“We have put in a lot of hard work over the past two years,” said Hospital Corpsman 1st Class Aaron Nicholson. “This will show others that we as a crew are ready and we are willing to take on any thing that comes our way.”

San Antonio is deploying as part of the Kearsarge Amphibious Ready Group with embarked Marines from the 26th Marine Expeditionary Unit (MEU) supporting maritime security operations and theater security cooperation efforts in the U.S. 5th and 6th Fleet areas of responsibility.

For more news from Navy Public Affairs Support Element, Norfolk, visit www.navy.mil/local/pacennorfolk/.  
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NNS130312-12. USS Makin Island Receives First Battle “E” Award

From USS Makin Island Public Affairs

SAN DIEGO (NNS) — The amphibious assault ship USS Makin Island (LHD 8) was named a recipient of the 2012 Battle Efficiency (Battle “E”) award, March 9, marking the first time the ship has received the prestigious award.

Vice Adm. Thomas Copeman, the commander of Naval Surface Forces, and commander, Naval Surface Force, U.S. Pacific Fleet, made the official announcement via naval message traffic.

The Battle “E” is the Navy’s top performance award presented only to the ships that achieve the highest standards of performance readiness and efficiency.

Award criteria is designed to measure and recognize a command’s sustained superior performance and battle efficiency in an operational environment throughout the competition calendar year.

Makin Island spent the first half of 2012 deployed to U.S. 5th and 7th Fleet areas of responsibility. Following deployment, the ship maintained a steady operational tempo with underway periods in support of Marine Air Wing aviation operations, San Francisco Fleet Week and midshipmen training periods.

Ships competing for the Battle “E” are evaluated and graded in five specific areas: maritime warfare; engineering and survivability; command, control, communications and information warfare; logistics management, and ship safety. Makin Island received command excellence awards in all five categories for 2012.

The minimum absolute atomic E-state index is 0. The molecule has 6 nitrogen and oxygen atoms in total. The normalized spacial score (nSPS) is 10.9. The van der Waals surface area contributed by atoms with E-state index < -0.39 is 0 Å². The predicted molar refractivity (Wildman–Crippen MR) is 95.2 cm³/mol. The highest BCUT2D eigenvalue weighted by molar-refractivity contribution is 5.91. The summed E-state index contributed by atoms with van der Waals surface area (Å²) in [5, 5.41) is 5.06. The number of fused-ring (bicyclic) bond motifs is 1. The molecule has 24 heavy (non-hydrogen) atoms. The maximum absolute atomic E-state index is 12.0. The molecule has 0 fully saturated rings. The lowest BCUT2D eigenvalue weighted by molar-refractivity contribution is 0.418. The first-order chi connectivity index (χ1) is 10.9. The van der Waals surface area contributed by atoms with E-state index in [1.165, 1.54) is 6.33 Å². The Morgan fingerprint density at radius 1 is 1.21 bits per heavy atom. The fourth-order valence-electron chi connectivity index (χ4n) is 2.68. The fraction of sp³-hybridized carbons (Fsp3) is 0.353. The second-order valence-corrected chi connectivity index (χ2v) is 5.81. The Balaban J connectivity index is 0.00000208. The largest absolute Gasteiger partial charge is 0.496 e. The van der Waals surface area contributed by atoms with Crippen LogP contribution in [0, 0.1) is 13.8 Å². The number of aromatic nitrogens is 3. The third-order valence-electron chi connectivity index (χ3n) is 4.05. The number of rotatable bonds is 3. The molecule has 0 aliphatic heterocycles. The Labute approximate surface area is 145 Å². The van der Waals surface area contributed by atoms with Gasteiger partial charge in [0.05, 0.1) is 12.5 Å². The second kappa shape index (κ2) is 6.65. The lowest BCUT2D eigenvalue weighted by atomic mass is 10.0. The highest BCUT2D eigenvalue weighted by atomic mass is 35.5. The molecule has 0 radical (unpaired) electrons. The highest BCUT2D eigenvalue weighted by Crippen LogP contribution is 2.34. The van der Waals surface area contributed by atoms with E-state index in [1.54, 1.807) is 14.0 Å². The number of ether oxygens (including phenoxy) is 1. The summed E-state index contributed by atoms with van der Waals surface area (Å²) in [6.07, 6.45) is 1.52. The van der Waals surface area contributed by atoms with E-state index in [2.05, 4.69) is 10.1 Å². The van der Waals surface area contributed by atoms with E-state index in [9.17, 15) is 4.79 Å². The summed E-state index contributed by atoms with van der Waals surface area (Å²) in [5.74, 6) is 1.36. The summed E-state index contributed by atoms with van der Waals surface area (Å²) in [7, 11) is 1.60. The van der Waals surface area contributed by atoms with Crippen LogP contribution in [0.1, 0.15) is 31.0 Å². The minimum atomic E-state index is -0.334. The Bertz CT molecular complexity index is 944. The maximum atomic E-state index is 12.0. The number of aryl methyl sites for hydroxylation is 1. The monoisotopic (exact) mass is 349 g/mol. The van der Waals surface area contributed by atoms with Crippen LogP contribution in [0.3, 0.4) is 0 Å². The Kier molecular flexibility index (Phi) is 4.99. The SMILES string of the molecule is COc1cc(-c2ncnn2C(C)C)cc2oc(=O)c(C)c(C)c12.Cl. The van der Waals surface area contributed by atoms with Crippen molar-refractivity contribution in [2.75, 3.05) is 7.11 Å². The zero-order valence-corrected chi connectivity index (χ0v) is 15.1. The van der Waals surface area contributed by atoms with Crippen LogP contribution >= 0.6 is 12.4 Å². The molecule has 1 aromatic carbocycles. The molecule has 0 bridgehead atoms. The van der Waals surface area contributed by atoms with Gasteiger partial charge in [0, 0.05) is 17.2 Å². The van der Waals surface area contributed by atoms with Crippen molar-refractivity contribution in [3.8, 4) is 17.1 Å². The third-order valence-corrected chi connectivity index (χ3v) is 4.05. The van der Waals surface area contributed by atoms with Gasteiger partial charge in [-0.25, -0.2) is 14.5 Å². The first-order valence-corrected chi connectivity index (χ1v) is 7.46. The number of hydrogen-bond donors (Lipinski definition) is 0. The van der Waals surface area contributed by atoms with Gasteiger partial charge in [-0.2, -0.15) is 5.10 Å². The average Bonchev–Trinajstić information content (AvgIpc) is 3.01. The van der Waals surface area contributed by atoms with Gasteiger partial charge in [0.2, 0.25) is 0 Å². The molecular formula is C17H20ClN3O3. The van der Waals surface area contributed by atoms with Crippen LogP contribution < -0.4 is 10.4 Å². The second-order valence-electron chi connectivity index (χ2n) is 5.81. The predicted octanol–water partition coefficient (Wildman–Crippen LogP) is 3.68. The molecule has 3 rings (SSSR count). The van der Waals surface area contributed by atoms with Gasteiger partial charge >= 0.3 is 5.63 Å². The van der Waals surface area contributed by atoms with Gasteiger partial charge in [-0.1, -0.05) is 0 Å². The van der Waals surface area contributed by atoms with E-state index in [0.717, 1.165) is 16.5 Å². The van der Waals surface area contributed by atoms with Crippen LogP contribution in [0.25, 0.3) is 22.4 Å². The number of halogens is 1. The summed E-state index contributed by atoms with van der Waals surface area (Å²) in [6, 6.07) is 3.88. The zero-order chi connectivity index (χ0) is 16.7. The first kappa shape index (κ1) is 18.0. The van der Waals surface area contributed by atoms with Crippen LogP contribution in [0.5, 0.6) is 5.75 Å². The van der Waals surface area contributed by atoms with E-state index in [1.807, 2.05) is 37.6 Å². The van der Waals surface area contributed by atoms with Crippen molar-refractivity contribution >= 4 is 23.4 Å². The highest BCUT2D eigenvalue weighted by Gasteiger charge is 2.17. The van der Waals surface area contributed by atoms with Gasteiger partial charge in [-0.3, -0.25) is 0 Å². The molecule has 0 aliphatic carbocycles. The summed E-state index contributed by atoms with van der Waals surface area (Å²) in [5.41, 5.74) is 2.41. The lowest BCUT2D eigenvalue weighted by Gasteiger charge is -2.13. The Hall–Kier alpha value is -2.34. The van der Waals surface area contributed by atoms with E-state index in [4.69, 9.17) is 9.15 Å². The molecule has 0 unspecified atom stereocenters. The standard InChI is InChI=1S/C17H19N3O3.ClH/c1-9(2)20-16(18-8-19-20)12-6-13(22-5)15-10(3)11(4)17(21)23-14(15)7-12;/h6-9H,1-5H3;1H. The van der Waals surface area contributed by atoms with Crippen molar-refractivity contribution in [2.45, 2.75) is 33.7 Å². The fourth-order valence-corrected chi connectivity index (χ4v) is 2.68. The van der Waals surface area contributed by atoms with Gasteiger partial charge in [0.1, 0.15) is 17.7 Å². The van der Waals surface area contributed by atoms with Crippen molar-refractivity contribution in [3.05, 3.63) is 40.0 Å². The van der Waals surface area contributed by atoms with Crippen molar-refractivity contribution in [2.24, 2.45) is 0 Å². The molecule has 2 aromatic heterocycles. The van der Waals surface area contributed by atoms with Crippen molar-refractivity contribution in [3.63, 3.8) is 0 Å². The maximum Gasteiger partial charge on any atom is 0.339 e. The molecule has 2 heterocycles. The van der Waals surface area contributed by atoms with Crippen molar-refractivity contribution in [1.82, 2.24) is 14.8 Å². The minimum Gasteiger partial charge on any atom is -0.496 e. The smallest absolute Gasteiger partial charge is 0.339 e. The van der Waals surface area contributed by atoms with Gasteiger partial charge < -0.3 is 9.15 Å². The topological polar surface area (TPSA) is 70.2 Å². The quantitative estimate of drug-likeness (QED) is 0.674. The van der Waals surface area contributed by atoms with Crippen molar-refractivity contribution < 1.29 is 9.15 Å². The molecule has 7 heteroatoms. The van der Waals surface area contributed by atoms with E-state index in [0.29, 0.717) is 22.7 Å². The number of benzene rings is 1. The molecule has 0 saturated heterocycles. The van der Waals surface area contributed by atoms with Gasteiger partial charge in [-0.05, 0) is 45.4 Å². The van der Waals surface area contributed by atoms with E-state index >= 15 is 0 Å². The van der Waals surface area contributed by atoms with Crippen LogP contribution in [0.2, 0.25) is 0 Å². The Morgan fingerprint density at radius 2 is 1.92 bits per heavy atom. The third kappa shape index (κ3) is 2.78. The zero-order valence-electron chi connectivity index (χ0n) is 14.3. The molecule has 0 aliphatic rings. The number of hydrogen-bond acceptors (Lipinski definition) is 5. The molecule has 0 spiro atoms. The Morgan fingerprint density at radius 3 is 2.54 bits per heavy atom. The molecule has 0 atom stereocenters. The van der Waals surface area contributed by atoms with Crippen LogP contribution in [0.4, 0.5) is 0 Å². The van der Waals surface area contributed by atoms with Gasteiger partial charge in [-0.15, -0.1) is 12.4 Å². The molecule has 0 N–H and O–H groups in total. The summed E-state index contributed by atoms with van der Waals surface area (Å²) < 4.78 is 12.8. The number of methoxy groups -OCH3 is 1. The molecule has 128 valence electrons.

“It’s an honor for our team to receive this kind of recognition,” said Capt. Cedric E. Pringle, Makin Island’s commanding officer. “The Battle ‘E’ award is a result of the hard work of everyone on board. It validates our focus on continuous improvement across the entire spectrum of warfare readiness. This award will also strengthen our commitment to excellence in all that we do.”

Every Makin Island Sailor who was a member of the crew during 2012 is now eligible to wear the Battle “E” ribbon on their uniform. Any Makin Island Sailor who already has a Battle “E” award from a previous command can now add an additional “E” device to the ribbon.

The Navy Battle “E” program and accompanying ribbon was established July 1, 1974, by then-Secretary of the Navy J. William Middendorf in order to recognize ships and aviation squadrons who are the best in the fleet in all areas of battle readiness.

Makin Island returned from a seven-month deployment June 22, making history as the first U.S. Navy ship to deploy using a hybrid-electric propulsion system. By using this unique propulsion system, the ship saved over $15 million in fuel costs and the Navy expects to see fuel cost savings of more than $250 million, over the course of the ship’s lifecycle. Lessons learned during Makin Island’s maiden deployment prove the Navy’s commitment to energy awareness and conservation and will positively influence future ship designs for several decades.

This initiative is one of many throughout the Navy and Marine Corps that will enable the Department of the Navy to achieve the Secretary of the Navy’s energy goals to improve our energy security and efficiency afloat and ashore, increase our energy independence and help lead the nation toward a clean energy economy.

The ship is currently undergoing a planned maintenance availability (PMA) at Naval Base San Diego. During this seven month PMA period, Makin Island will receive numerous equipment upgrades, modernization, and general repairs. The PMA period will also help to ensure the ship will reach the full service life of at least 40 years.

For more news from USS Makin Island (LHD 8), visit www.navy.mil/local/lhd8/.  
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NNS130312-03. Peleliu Awarded Battle “E” for 2012

By Mass Communication Specialist 3rd Class Jasmine Sheard, USS Peleliu Public Affairs